On Apr. 5, it was anything but business as usual for the methodical Frank N. Newman. By 5 p.m., the chairman and CEO of Bankers Trust New York Corp. had gotten the go-ahead from his board to buy investment banker Alex. Brown Inc. for a hefty $1.7 billion. By early the next morning, he was on a plane to Calgary, Alta., to see how his son was weathering a 40-foot ice-climbing fall. By nightfall, he could breathe easy. His son would recover, and his bank should prosper.
There had been few doubts that Newman, a former chief financial officer of BankAmerica Corp. and a former Treasury Dept. official, was the right man to fix the bank's wounded reputation and earnings, which had been sideswiped by a scandal over its derivatives sales practices. But questions lingered: Did Newman, an executive respected for his numbers acumen and integrity, have the vision to lead Bankers Trust into the corporate banking arena as a strong long-term player? In one fell swoop, the Alex. Brown deal allayed those fears. Says PaineWebber Inc. analyst Lawrence W. Cohn: "Bankers Trust is going to be a real competitor. There is no question about this now." Says Newman: "We think we have a significant opportunity and a real winner here."
ODD COUPLE. It was about a year ago that two friends--a director of Bankers Trust and a director of Alex. Brown--first broached the idea of a merger. Late last year, Newman met with the Baltimore-based investment bank's chairman and CEO, A.B. "Buzzy" Krongard. At first glance, the two would seem an unlikely pair. Krongard, 60, who has a shooting range at his estate, has a military mien, while Newman, 54, with his modest and slightly professorial air, likes hiking and the Philharmonic. But six weeks ago, the two got serious. The allure for Krongard: a big price tag, the fact that Bankers was not a stodgy commercial bank that would squelch originality, and BT's strength in fixed-income securities, where Alex. Brown was weak. To celebrate, Krongard gave Newman a box of pre-Castro Cuban cigars. As Newman told reporters by phone from Calgary: "One of the many things that Buzzy and I enjoy in common is a good cigar from time to time, though Buzzy has a better humidor."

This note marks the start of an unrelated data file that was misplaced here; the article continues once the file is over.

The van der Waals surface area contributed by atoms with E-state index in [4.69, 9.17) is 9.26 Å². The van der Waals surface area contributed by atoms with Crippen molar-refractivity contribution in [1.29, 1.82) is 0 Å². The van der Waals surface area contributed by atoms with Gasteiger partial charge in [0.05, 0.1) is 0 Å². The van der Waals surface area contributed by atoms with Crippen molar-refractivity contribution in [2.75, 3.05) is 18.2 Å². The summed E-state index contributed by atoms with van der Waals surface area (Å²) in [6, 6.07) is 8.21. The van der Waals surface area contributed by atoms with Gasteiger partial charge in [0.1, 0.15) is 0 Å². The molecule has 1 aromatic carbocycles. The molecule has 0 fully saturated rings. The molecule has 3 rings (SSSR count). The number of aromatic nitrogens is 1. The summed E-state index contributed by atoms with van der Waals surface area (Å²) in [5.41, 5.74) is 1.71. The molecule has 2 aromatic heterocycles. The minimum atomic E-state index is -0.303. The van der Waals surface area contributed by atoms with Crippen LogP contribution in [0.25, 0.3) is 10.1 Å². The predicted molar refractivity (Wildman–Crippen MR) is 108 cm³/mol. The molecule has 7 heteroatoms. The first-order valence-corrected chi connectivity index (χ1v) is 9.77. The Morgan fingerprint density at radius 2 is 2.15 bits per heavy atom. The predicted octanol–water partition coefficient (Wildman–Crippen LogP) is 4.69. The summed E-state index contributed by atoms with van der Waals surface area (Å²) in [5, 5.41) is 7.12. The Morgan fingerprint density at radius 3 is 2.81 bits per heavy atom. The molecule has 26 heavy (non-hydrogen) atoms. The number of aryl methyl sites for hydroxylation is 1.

In his first year at Bankers Trust's helm, Newman faced seemingly insurmountable problems in restoring the bank's reputation. He moved fast to settle a bitter derivatives lawsuit with Procter & Gamble Co. for about $150 million. Then he bought merger advisory firm Wolfensohn & Co., adding its chairman, former Federal Reserve head Paul A. Volcker, to the board. Now, with Alex. Brown, Newman has made the bank a bona fide player in equities. "Strategically, it makes a lot of sense," says David A. Daberko, chairman of National City Corp., which bought a regional investment bank in 1995.
Fixing Bankers' earnings, which had relied too much on trading and derivatives, has also been a tough job. Derivatives contributed 42% of 1994's income before losing $202 million in 1995. They began a turnaround in 1996 and should be in the black in 1997. Earnings, which had fallen in 1995 to $215 million from $615 million in 1994, returned to $612 million in 1996. Brown Brothers Harriman analyst Raphael Soifer sees earnings of about $800 million before merger charges in 1997 and about $900 million in 1998.
PRICEY. Making the merger work will be a challenge for Newman. There are cultural gaps, even though Bankers has done more than most commercial banks to adopt investment banking skills, pay, and style. Daberko's advice to Newman: "Allow these people a good deal of autonomy and provide them with more and more opportunities from the bank."
Newman may have overpaid, in buying at 2.6 times book value a firm that specializes in initial public offerings at the top of a bull market. But Cohn reckons that with tax and cost savings, Alex. Brown's earnings could fall by more than 40% without dragging down Bankers' profits.
But Bankers Trust may still be hard pressed to compete with bigger investment and commercial banking firms with more dominant positions. Alex. Brown, furthermore, will not take Bankers Trust off the radar screen of other suitors. Rather, says Soifer, "it may be a more attractive takeover candidate."
That said, Newman has shown the world he has the mettle to fix problems and the imagination to make bold strategic moves. Now he must prove his skill at execution.